Moving Pictures is one of the stand-alone Discworld novels by Terry Pratchett [reviews of the others here].
Something gets uncovered in Holy Wood, a small wood near Ankh-Morpork. And next thing you know, alchemist have found a way to make moving pictures (or clicks) and Holy Wood is home to an assorted group of people who don’t really quite know why they’re there making clicks, but know that they really have to. Among them is Victor Tugelbend (Unseen University drop-out/actor), Cut-Me-Own-Throat Dibbler (Opportunist/Producer) and Gaspode (talking dog). And this wouldn’t be the Discworld if things were as easy as they seem on the first look.
I adored Moving Pictures. It had me laughing out loud basically all the time. I know I’ve said that I like Pratchett at his darkest, but damn it, I like it when he’s this light-hearted, too. [Maybe the combination Watch and light-heartedness is what doesn’t work so well for me.]
I could relate to this book a lot and especially to Victor and his being lost. He doesn’t know what to do with himself, he doesn’t know what to do in life. So he kind of just keeps doing what he’s always done. And I understand so much. *sigh* But well, if the path leads me to Hol(l)ywood stardom, I don’t mind so much.
And I loved the wizards, especially Ridcully.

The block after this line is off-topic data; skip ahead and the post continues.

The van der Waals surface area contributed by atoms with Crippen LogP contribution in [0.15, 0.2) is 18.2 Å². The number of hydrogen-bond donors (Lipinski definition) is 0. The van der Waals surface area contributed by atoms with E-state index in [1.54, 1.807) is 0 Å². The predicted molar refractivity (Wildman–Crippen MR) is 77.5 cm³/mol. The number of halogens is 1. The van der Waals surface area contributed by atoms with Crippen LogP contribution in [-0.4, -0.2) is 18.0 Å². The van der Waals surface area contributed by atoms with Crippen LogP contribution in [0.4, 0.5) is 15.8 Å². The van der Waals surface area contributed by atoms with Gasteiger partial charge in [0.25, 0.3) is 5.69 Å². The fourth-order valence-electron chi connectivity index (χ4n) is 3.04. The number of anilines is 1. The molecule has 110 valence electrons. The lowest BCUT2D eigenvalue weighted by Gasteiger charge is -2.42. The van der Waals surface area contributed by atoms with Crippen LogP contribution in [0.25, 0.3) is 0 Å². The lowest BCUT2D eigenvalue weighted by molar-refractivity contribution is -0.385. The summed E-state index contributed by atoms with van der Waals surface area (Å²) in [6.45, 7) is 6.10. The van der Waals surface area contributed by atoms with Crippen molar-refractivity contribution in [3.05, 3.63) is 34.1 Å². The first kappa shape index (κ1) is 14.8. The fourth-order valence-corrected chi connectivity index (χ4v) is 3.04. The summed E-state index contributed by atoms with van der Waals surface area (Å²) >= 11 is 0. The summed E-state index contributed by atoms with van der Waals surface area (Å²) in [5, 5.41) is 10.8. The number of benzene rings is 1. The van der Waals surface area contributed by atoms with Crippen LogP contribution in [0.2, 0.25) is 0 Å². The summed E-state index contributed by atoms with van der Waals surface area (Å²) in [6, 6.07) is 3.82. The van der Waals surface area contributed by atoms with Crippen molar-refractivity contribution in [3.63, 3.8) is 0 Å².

But what I liked most was the funny movie reference searching game. All the big movies were there. Singing in the Rain to King Kong. Awesome.
Recommended to any movie fan.
Have some quotes!
He gave Gaspode a long, slow stare, which was like challenging a centipede to an arse-kicking contest.
Everything looks interesting until you do it. Then you find it’s just another job.
It is said that the book was written in one day after Achmed drank too much of the strange thick Klatchian coffe which doesn’t just sober you up, but takes you through sobriety and out the other side, so that you glimpse the real universe beyond the clouds of warm self-delusion that sapient life usually generates around itself to stop it turning into a nutcake.
They weren’t looking at him as if he was their only hope. They were looking at him as if he was their certainty.
On an almost unrelated note: If I ever win an Oscar, I will start my acceptance speech by saying: “He really does look like my uncle Osbert.”